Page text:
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IPv6 destination remote triggered blackholing with the 6PE model - Part II
Apr 18, 2013

In IPv6 destination remote triggered blackholing with the 6PE model - Part I, we started the initial design analysis by preparing policies and defining premises to implement the IPv6 destination-based Remote Triggered Blackhole (RTBH) paradigm, originally defined under [RFC3882]. This is tested in a Junosphere topology across two Autonomous Systems and considering the transition from native IPv6 peering to internal 6PE model inside each network.

 

It is time now to simulate an attack mitigation event and see all these policies in action. At this point, the inherent next-hop self policy is analyzed and a recommendation for a next-hop rewrite policy application is made to achieve the intended application goal.

 

Traffic mitigation to a particular IPv6 destination

 

Following our previous example and at this stage, both networks should be prepared to nuke offending traffic to a marked IPv6 destination. Considering R15 as the RTBH rule injector, the intention is to propagate such advertisement to AS65000 and blackhole traffic as soon as possible:

 

6PE-rtbh-blackholing.jpg

 

R15 injects the destination-based RTBH rule in their iBGP policies:

 

[edit routing-options rib inet6.0 static]

      route 2001:db8:6500:1::1/128 {

          discard;

          install;

          tag 666;

      }

 

 

[edit policy-options policy-statement inject-RTBH-destination]

juniper@R15# show

term destination-RTBH {

    from {

        protocol static;

        tag 666;

    }

    then {

        local-preference 666;

        community add 65001:666;

        next-hop 100::1;

        accept;

    }

}

 

 

juniper@R15> show route advertising-protocol bgp 192.168.255.13 table inet6.0   

 

inet6.0: 15 destinations, 16 routes (15 active, 0 holddown, 0 hidden)

  Prefix          Nexthop           MED     Lclpref    AS path

[...]

  2001:db8:6500:1::/64

*                         ::ffff:192.168.255.24        100        I

  2001:db8:6500:1::1/128

*                         100::1                       666        I

 

 

juniper@R15> show route advertising-protocol bgp 192.168.255.13 table inet6.0 2001:db8:6500:1::1/128 extensive

 

inet6.0: 15 destinations, 16 routes (15 active, 0 holddown, 0 hidden)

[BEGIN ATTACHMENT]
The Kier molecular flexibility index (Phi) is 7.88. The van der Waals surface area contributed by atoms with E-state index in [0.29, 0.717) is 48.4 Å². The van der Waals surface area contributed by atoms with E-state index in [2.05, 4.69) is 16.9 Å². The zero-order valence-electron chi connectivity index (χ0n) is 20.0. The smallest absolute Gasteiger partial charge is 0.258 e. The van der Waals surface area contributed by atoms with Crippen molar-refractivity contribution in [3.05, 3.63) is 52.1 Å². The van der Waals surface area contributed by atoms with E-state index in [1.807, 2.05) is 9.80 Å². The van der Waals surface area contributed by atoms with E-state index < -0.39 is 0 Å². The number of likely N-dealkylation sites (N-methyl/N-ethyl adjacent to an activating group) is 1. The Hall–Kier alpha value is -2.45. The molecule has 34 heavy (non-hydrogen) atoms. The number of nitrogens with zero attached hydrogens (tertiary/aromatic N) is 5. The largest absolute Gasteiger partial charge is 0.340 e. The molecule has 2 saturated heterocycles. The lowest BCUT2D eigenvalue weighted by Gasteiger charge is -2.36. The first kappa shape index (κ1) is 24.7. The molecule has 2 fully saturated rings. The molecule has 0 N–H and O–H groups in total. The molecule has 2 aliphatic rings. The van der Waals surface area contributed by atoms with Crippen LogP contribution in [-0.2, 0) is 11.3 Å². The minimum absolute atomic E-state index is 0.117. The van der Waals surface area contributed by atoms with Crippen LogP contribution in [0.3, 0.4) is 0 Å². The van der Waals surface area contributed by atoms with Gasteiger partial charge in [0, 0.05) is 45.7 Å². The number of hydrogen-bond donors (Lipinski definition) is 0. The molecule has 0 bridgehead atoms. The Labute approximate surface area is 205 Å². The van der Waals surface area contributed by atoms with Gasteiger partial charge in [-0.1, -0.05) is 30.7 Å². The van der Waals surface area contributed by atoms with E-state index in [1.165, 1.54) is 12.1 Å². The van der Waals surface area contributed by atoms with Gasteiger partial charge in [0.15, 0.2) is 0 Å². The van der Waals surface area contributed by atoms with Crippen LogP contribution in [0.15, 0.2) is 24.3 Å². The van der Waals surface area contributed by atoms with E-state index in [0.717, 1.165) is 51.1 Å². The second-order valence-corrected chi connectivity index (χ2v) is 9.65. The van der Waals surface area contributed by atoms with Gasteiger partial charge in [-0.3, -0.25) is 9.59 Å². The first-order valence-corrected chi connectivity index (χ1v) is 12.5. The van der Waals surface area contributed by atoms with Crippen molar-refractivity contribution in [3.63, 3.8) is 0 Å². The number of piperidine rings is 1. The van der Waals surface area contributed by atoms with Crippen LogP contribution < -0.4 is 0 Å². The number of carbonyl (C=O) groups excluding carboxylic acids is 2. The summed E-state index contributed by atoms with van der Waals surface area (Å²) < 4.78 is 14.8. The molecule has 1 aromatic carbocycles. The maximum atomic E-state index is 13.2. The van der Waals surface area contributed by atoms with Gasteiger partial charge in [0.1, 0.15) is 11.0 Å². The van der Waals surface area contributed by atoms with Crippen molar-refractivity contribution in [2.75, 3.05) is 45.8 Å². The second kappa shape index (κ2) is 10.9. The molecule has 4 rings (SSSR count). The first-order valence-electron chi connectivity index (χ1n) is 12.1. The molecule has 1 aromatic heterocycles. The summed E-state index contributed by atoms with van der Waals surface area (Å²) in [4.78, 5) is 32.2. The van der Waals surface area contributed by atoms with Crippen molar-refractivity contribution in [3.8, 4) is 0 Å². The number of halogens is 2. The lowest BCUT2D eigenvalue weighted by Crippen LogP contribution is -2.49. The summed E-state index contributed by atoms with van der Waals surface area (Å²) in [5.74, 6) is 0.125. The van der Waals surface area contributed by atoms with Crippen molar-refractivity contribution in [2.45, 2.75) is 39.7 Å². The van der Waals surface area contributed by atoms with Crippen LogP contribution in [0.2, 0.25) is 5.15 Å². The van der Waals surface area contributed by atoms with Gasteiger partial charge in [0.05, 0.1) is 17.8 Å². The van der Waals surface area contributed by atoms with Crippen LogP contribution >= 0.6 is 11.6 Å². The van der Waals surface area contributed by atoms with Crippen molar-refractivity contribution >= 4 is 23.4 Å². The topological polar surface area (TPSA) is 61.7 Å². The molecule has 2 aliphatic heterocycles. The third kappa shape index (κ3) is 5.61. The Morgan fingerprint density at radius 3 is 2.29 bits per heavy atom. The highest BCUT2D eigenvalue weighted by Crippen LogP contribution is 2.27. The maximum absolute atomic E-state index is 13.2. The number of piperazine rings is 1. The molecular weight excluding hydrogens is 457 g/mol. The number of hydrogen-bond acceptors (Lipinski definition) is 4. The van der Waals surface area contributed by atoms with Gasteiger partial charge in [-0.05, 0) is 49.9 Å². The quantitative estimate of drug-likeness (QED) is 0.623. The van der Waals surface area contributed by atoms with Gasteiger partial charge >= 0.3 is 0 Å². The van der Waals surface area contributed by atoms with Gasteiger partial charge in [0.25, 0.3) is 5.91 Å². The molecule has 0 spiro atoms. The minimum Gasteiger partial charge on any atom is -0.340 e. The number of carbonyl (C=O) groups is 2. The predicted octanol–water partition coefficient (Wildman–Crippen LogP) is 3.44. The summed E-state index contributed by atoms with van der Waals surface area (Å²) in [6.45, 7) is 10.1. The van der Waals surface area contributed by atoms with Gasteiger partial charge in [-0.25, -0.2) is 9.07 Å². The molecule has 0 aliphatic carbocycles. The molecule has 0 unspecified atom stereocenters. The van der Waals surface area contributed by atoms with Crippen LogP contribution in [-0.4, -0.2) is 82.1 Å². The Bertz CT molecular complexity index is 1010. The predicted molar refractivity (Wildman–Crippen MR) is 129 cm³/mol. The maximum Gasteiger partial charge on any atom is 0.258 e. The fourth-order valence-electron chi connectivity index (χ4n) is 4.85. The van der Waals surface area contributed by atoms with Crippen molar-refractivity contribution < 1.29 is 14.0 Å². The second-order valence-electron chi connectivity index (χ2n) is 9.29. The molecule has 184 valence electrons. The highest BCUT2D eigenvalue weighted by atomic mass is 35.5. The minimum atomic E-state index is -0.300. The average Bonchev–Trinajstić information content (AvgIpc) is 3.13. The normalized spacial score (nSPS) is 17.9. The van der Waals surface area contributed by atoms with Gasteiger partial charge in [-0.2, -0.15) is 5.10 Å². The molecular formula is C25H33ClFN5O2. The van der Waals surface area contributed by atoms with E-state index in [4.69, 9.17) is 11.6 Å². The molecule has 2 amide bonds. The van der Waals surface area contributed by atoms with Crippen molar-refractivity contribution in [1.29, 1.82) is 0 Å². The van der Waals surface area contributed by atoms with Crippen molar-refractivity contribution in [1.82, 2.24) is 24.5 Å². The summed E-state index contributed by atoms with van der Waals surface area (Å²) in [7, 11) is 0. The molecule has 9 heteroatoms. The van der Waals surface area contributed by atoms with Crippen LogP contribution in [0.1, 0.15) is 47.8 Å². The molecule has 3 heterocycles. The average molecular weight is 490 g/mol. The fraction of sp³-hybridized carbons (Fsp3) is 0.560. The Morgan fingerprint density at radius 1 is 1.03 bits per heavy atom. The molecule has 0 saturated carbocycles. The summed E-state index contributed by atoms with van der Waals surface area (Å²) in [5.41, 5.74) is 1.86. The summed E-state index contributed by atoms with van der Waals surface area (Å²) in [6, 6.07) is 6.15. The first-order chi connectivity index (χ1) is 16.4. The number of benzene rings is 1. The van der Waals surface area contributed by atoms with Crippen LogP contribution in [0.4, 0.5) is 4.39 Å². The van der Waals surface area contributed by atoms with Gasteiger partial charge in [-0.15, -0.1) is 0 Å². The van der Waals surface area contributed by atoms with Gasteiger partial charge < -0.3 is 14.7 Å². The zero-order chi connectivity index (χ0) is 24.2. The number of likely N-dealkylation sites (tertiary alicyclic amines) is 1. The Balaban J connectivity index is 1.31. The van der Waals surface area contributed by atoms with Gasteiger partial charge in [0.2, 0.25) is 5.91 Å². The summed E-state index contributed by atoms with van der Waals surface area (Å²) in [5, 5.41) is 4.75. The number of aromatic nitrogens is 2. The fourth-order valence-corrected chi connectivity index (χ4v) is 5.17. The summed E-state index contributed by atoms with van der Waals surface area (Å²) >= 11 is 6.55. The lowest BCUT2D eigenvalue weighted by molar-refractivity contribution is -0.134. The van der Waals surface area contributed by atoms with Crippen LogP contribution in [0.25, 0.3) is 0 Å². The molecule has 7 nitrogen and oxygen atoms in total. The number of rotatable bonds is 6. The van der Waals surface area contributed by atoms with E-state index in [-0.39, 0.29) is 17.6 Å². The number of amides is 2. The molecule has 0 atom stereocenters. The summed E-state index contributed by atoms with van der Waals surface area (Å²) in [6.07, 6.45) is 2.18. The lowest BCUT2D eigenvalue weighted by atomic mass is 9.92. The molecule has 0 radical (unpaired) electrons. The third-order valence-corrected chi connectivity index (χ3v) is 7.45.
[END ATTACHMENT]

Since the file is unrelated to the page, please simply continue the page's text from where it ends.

* 2001:db8:6500:1::1/128 (1 entry, 1 announced)

BGP group iBGP-inet type Internal

     Route Label: 2

     Nexthop: 100::1

     Flags: Nexthop Change

     Localpref: 666

     AS path: [65001] I

     Communities: 65001:666

 

This NLRI is received at AS65001 ASBRs with the offending marking based on communities:

 

juniper@R13> show route protocol bgp 2001:db8:6500:1::1/128 extensive

 

inet6.0: 20 destinations, 29 routes (20 active, 0 holddown, 0 hidden)

2001:db8:6500:1::1/128 (1 entry, 1 announced)

TSI:

KRT in-kernel 2001:db8:6500:1::1/128 -> {indirect(262150)}

        *BGP    Preference: 170/-667

                Next hop type: Indirect

                Address: 0x93239b8

                Next-hop reference count: 3

                Source: 192.168.255.15

                Next hop type: Discard

                Protocol next hop: 100::1

                Push 2

                Indirect next hop: 93dc7e0 262150

                State: <Active Int Ext>

                Local AS: 65001 Peer AS: 65001

                Age: 1:51     Metric2: 0     Tag: 666

                Task: BGP_65001.192.168.255.15+51552

                Announcement bits (2): 0-KRT 4-Resolve tree 5

                AS path: I

                Communities: 65001:666

                Accepted

                Route Label: 2

                Localpref: 666

                Router ID: 192.168.255.15

                Indirect next hops: 1

                        Protocol next hop: 100::1 Metric: 0

                        Push 2

                        Indirect next hop: 93dc7e0 262150

                        Indirect path forwarding next hops: 0

                                Next hop type: Discard

            100::1/128 Originating RIB: inet6.0

              Metric: 0              Node path count: 1

              Forwarding nexthops: 0

                Next hop type: Discard

 

At this stage, traffic would be mitigated at the AS65001 upstream edge without propagating it downstream inside the same AS65001. Launching the same ping for the test path shows Normal discard drops at R13:

 

juniper@R13> show pfe statistics traffic | match Normal   

    Normal discard             :                  159